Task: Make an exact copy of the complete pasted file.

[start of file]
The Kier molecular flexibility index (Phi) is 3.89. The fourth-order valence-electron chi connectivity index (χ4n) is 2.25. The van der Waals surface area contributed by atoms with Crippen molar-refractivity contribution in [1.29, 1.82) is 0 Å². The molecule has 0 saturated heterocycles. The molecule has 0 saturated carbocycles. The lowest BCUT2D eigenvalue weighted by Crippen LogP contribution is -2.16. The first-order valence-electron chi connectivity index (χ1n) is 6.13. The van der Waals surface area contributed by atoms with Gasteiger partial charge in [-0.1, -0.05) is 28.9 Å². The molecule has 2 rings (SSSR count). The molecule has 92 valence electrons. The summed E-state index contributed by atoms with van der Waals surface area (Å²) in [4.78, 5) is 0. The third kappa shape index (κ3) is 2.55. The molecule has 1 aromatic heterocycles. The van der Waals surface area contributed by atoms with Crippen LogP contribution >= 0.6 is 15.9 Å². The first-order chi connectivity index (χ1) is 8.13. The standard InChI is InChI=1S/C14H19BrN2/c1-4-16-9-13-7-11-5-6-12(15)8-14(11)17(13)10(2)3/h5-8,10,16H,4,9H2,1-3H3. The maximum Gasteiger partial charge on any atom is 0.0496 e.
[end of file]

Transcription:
The Kier molecular flexibility index (Phi) is 3.89. The fourth-order valence-electron chi connectivity index (χ4n) is 2.25. The van der Waals surface area contributed by atoms with Crippen molar-refractivity contribution in [1.29, 1.82) is 0 Å². The molecule has 0 saturated heterocycles. The molecule has 0 saturated carbocycles. The lowest BCUT2D eigenvalue weighted by Crippen LogP contribution is -2.16. The first-order valence-electron chi connectivity index (χ1n) is 6.13. The van der Waals surface area contributed by atoms with Gasteiger partial charge in [-0.1, -0.05) is 28.9 Å². The molecule has 2 rings (SSSR count). The molecule has 92 valence electrons. The summed E-state index contributed by atoms with van der Waals surface area (Å²) in [4.78, 5) is 0. The third kappa shape index (κ3) is 2.55. The molecule has 1 aromatic heterocycles. The van der Waals surface area contributed by atoms with Crippen LogP contribution >= 0.6 is 15.9 Å². The first-order chi connectivity index (χ1) is 8.13. The standard InChI is InChI=1S/C14H19BrN2/c1-4-16-9-13-7-11-5-6-12(15)8-14(11)17(13)10(2)3/h5-8,10,16H,4,9H2,1-3H3. The maximum Gasteiger partial charge on any atom is 0.0496 e.